Tuesday, December 11, 2007

Mystery of Love

Christians, awake, salute the happy morn
Whereon the Saviour of the world was born
Rise to adore the mystery of love
Which hosts of angels chanted from above
With them the joyful tidings first begun
Of God incarnate and the virgin's Son

I have taken every imaginable position on the question of whether Christians should celebrate things like Christmas and Easter. I've read The Two Babylons (more than once, in fact): I understand why John Calvin, Oliver Cromwell, Arthur Pink, and J. N. Darby all condemned celebrating these holidays. On the other hand, I understand why Martin Luther and Thomas Cranmer encouraged them.

But in the end, I've come to the conclusion that whether you condemn Christmas or revel in it; there are deep and amazing mysteries that are ostensibly "the reason for the season." If you don't celebrate Christmas, I can accept that. But I will tell you with absolute certainty: if you allow yourself to forget that the Son of God came down here--if you let the wonder of it fade---then you're falling down as a Christian.
Lo, within a manger lies
He who built the starry skies;
He who throned in height sublime
Sits amid the cherubim

I enjoy traditional Christmas carols: partly for the wonderful music, partly because I grew up with them. But I really, really value the sense of wonder they have for the mystery of Incarnation: the Son of God became a Man. You and I can't fathom that: only God can understand what happened there.
Christ by highest heaven adored
Christ the everlasting Lord!
Late in time behold Him come
Offspring of a Virgin's womb
Veiled in flesh the Godhead see
Hail the incarnate Deity
Pleased as man with man to dwell
Jesus, our Emmanuel

Of course, the story doesn't stop with Christ coming here. As amazing as that is, a pagan might be able to appreciate that. The real wonder is, He came to die for sinners.
Sacred Infant, all divine, What a tender love was thine
Thus to come from highest bliss , Down to such a world as this

I came to the conclusion long ago that this is a principle difference between Christianity and the majority of religions: many if not all religions try and teach men how to become God; Christianity tells how One who is God became Man. Not with the intention of making us gods with Him, but to make us consciously objects of His love.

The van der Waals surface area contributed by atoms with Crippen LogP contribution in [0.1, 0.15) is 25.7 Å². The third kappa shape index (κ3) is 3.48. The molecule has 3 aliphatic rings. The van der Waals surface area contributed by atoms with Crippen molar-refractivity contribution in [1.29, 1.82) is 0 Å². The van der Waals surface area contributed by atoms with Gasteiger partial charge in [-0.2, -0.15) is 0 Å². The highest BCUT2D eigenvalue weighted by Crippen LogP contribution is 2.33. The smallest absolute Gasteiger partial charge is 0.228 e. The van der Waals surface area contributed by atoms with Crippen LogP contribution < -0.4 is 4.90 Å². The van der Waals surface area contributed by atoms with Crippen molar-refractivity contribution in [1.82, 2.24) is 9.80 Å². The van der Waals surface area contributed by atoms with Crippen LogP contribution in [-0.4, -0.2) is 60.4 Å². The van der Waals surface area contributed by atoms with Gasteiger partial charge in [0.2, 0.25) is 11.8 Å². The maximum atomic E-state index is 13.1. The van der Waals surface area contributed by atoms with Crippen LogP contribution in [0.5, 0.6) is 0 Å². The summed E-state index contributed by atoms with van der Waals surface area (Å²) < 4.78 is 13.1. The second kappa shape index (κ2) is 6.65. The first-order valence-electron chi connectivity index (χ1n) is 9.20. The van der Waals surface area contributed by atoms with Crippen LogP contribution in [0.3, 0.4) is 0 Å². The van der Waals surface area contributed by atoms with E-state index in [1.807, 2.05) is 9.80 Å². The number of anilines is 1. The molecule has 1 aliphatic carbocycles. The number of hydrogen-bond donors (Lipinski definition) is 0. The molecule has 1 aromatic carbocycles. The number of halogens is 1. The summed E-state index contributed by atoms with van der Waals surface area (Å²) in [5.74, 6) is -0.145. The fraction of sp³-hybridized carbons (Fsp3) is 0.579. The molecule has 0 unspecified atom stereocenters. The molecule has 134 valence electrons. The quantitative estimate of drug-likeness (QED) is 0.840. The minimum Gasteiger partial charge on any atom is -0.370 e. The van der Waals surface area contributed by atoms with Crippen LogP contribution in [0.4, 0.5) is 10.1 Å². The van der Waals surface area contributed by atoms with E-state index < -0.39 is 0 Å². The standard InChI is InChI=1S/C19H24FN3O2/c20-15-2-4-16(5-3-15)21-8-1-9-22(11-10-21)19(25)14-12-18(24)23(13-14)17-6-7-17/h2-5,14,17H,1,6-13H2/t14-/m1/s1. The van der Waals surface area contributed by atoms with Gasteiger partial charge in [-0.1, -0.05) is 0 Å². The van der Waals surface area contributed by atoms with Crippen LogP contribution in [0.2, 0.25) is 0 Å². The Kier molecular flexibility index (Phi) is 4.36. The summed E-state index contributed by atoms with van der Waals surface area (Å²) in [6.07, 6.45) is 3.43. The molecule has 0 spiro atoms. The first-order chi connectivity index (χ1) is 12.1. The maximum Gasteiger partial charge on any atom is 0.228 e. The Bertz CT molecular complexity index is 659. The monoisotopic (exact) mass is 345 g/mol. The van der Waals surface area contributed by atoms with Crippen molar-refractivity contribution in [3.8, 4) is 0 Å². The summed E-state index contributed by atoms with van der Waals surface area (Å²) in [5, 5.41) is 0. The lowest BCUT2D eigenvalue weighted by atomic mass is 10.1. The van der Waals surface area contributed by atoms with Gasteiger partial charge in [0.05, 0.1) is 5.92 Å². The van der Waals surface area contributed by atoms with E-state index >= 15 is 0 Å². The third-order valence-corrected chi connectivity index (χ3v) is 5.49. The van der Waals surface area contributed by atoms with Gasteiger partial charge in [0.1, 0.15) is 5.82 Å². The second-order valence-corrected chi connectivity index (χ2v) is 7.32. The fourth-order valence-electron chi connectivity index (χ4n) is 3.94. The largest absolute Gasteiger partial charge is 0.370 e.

Good Christian men, rejoice
With heart and soul and voice
Now ye need not fear the grave:
Peace! Peace!
Jesus Christ was born to save

So if you see me driving by, obviously singing (terribly out-of-key and with not talent at all) at the top of my lungs; feel free to join in. If you don't celebrate Christmas, that's fine---but even then, you ought to be able to appreciate why I'm so obviously enjoying the song.
Then may we hope, the angelic thrones among
To sing, redeemed, a glad triumphal song
He that was born upon this joyful day
Around us all His glory shall display
Saved by His love, incessant we shall sing
Of angels and of angel-men the King

So blessed forever dear Jesus our King
Who brought us Salvation, his praises we'll sing


Ames said...

Very nice.

Chuck Hicks said...

These are marvelous posts, Ox. Keep it up!

(Btw, where are you reading Cranmer? I want to get in on that)

clumsy ox said...

I've just read the bits of Cranmer I've found on the web. I'm still looking for the Complete Tom.

Gwen said...

Personally I feel that Christmas is the big daddy of all Christian celebrations. It seems to stand to reason that once Christ actually became a man, the crucifixion and resurrection logically followed. The incarnation of Christ is the biggest miracle, to my mind. Easter is the result of Christmas.

(Not that this has much to do with how we celebrate Christmas. I'm just saying.)

Shan said...

AYEmen, preach it bruthuh.

Chuck Hicks said...
This comment has been removed by the author.
clumsy ox said...

Well, if we're going to talk about relative importance of holidays... an Anglican rector was telling me that Epiphany was accepted and celebrated earlier than Christmas, because Epiphany represents the Incarnation in terms of the Gentiles, where Christmas celebrates the Incarnation in terms of the Jews.

I thought that was interesting.

Chuck Hicks said...

Gwen's comment was interesting.

I don't want to sound like I'm carrying water for the Orthodox, but they view the Incarnation as the most stupdendous event in history. By God becoming Man nature has been sanctified and can be presented back to Him in worship: thus, icons, incense, candles, architecture, etc., the touchstone being the bread & wine. Not that I entirely agree with their reasoning (not found in the early church via Scripture or the Apostolic Fathers), but at least it is the antithesis of gnosticism.

That said, they assert that Easter is the most important date on the liturgical calendar; for with the Resurrection the Incarnation is unfulfilled.

Chuck Hicks said...

...that should read, without the Resurrection, the Incarnation is unfulfilled.

Anonymous said...

every single day should include christmas and easter in our hearts. hope to be singing with the ox... very loud....